Tuesday, October 13, 2009

Guest Post: A Cost-Conscious Foodie's Guide to the Farmers Market

Local farmers markets can be a great place to pick up a good deal on fresh produce. Shop with care, however, or you may end up paying more than the local grocery price. The key to shopping the farmers market is to have a good idea of what the average in-season produce costs are at your local grocery store. Knowing the sale prices are even better. So why visit the farmer’s market when it’s a great unknown - especially if you’re new to it and you have no idea how to compare farmers market prices to the per pound costs of the grocery? For me (a self-declared Food Network addict and bargain shopper) it’s a matter of quality AND value.

I’ve found that many items at the Royal Oak Farmer’s Market are at least comparable in price to the regular in-season grocery store costs. In general, the produce at the Farmers Market is fresher - it looks and tastes better. If I am looking for a certain type of produce that is in-season, it makes more sense for me to go to the Farmers Market (where there will probably be several vendors with bins full of whatever I’m looking for) than to head from store to store looking for something that won’t turn to compost before I get a chance to use it. The market often has items or varieties that you might not see at the regular grocery stores. I discovered Shiro plums at the farmers market a full year before I saw them at the high-end grocery stores.

Some general tips on how to make the most of your produce budget at the Farmers Market:
  • Know the general in-season prices (and even the weekly sale prices) of produce. You can always get a cheap notepad and keep it handy so you know when you've truly found a good deal.

  • Shop early in the day for best selection (in the fall, you can snag the biggest pie pumpkin in the $1 bin, and if you’re at the Royal Oak market you can catch a free parking spot without having to wait for one to open up).

  • Shop at the end of the market day to get et the best prices from farmers that don’t want to take their produce back home with them.

  • Though the farmers market is a great place to pick up fresh herbs, make sure to check out the high-end grocery stores for produce and herbs as well. While big chain groceries usually have the herbs in those pitifully small packs at a ridiculous price, I’ve found that Westborn Market on Woodward in Berkley usually has nice, fresh bunches at a very respectable price. Westborn also sometimes has the best prices or freshest-looking produce. Remember not to rule out a place just because most of the items may be more pricey than your usual haunts.

  • Unless you’re going to an absolutely huge market, visit ALL the vendors before you buy. While pricing is usually pretty uniform, often someone will have the best deal on whatever you’re looking for. After taking a walk-through, you can make an educated purchase.

  • If vendors offer samples, try one! While one vendor might sell the cheapest pint of blueberries, the one across the building may have ones that taste a lot better for just a little more.

  • Know how to select the best produce - check for blemishes, soft spots, etc. In general, asparagus is most tender when it is long and thin. Small strawberries usually taste better than the Godzilla-sized ones. Firm cherries keep longer and taste a lot better than ones that are soft. I avoid vendors that don’t let me gently feel the peaches. Peel the husks down off the corn ears a little - you just need to peek far enough to check for bugs and to make sure the tip of the corn has well-developed kernels that are in fairly straight rows and haven’t started to dry out.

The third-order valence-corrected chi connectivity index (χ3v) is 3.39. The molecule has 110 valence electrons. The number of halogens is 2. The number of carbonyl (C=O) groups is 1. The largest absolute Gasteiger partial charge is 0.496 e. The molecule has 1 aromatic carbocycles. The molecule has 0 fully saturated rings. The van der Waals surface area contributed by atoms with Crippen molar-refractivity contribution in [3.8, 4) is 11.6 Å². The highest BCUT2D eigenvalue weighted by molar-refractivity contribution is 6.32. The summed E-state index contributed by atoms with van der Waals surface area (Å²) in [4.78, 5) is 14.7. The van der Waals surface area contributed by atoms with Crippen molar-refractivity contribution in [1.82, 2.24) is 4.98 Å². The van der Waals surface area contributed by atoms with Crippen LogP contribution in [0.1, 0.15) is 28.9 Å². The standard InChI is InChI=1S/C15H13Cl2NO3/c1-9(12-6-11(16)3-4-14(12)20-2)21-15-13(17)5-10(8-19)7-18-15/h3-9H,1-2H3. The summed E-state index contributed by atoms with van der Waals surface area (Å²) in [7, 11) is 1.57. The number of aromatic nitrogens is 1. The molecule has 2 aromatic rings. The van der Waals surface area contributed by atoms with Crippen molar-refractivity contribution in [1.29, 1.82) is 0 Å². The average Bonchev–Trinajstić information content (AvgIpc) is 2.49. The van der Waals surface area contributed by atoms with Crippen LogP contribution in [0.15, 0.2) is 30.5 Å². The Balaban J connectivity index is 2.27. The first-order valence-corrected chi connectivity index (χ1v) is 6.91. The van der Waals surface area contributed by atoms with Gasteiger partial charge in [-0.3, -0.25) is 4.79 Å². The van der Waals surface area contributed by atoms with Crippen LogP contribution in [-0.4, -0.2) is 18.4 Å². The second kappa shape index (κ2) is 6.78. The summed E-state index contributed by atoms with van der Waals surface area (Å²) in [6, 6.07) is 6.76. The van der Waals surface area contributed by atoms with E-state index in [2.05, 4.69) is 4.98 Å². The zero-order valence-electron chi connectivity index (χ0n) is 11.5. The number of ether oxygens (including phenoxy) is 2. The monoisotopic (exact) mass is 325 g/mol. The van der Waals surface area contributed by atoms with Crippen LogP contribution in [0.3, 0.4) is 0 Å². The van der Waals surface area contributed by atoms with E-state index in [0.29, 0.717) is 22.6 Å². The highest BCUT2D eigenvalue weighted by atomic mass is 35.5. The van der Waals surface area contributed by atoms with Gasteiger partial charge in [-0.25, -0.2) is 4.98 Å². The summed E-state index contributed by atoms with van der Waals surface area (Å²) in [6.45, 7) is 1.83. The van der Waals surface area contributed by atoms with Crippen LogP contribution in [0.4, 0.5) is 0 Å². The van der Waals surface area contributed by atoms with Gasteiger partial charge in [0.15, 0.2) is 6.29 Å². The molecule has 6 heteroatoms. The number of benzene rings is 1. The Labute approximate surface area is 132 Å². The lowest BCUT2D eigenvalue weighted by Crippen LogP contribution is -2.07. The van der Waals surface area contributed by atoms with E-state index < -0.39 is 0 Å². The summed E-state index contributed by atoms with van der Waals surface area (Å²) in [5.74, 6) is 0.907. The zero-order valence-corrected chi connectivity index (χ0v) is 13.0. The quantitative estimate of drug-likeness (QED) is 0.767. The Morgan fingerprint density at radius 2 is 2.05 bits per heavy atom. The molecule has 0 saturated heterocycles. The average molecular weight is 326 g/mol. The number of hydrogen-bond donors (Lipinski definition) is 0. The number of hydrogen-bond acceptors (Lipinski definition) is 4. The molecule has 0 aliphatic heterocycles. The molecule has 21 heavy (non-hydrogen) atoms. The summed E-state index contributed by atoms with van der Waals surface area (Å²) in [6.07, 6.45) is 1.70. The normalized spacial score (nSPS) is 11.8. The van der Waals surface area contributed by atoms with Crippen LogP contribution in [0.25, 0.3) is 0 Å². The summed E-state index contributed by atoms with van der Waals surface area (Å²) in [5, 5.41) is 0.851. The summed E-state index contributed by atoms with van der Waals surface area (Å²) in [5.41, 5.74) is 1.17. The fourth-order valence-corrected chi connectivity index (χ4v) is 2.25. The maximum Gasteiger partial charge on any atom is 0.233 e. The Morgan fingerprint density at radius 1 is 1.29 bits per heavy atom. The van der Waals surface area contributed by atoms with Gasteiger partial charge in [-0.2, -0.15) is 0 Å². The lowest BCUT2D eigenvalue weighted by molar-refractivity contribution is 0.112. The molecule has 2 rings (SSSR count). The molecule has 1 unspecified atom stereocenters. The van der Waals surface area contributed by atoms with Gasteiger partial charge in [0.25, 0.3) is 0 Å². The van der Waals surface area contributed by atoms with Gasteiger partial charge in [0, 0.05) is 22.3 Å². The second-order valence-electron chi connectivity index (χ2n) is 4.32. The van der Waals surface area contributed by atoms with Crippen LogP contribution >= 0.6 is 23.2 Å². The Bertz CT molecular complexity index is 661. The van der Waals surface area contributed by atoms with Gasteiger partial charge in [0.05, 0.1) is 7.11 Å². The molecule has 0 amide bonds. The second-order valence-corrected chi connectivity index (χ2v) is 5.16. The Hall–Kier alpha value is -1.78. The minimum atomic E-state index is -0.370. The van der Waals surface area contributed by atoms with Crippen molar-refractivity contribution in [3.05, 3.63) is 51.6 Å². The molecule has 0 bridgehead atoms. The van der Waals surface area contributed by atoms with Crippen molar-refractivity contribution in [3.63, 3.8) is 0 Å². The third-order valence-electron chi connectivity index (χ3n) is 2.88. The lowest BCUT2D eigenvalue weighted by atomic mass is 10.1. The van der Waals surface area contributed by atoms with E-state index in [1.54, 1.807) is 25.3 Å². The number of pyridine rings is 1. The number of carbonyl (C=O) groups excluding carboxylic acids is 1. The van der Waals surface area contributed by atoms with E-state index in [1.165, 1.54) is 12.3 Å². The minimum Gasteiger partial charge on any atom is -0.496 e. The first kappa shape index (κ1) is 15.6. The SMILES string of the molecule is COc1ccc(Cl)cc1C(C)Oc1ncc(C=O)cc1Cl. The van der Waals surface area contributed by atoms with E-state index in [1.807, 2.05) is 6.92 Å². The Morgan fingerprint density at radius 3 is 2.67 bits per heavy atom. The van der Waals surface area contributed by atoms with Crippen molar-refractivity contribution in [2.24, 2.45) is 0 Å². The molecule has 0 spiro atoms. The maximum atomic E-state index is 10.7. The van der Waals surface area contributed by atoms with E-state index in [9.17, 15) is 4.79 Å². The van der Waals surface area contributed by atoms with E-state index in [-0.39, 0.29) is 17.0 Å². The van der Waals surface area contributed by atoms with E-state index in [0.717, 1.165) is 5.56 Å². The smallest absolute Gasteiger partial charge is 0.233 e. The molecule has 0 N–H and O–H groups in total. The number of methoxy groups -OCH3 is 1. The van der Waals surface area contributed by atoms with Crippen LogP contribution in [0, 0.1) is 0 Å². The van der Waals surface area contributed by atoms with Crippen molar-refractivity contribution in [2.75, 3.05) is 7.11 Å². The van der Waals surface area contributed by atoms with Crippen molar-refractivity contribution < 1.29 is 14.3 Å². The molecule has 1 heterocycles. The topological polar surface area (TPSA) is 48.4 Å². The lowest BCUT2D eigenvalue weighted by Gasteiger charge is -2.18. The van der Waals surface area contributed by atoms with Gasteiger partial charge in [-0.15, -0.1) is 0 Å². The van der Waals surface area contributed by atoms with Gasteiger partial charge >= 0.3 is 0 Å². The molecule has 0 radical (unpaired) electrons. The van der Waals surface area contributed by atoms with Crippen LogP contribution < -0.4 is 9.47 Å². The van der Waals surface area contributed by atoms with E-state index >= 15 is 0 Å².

• Look for seconds. The key is knowing why it’s considered a second, and if it really is a much better deal than the full-priced version there or at another vendor. Earlier this year I got a quart of peach seconds - they were small, and though the pit was a little larger in proportion to the fruit than the full-sized peaches, they were just as good as the regular ones. Recently one vendor had half pecks of tomato seconds for $2, not bad if you don’t mind cutting out some soft spots and canning them or turning them into salsa the same day you pick them up.

  • Develop a Plan B if something starts to ripen you sooner than expected. Freshness is a blessing but can also be a curse. In general you'll need to keep a closer eye on farmers market produce because it’s already ripe. On a Saturday I bought a pint of peaches to eat at work for the week, and by Monday most had some small soft spots. I ended up cutting out the soft spots and turning it into a nice peach salsa to have with lunch. Fresh strawberries are an item to watch closely as they can fade quickly - and generally they’re best to use within a few days of purchase.

Looking for a Farmer's Market around Metro Detroit? You'll find a list here.

Many thanks to Becky Stacy for sharing this information! Becky is a working mother of an 8-month-old son trying to cut costs so she can become a stay at home mom within the next year or two. She is a Food Network addict and enjoys playing around with new ideas in the kitchen. Stay tuned to read more from Becky including the lowdown on squash and another great recipe!

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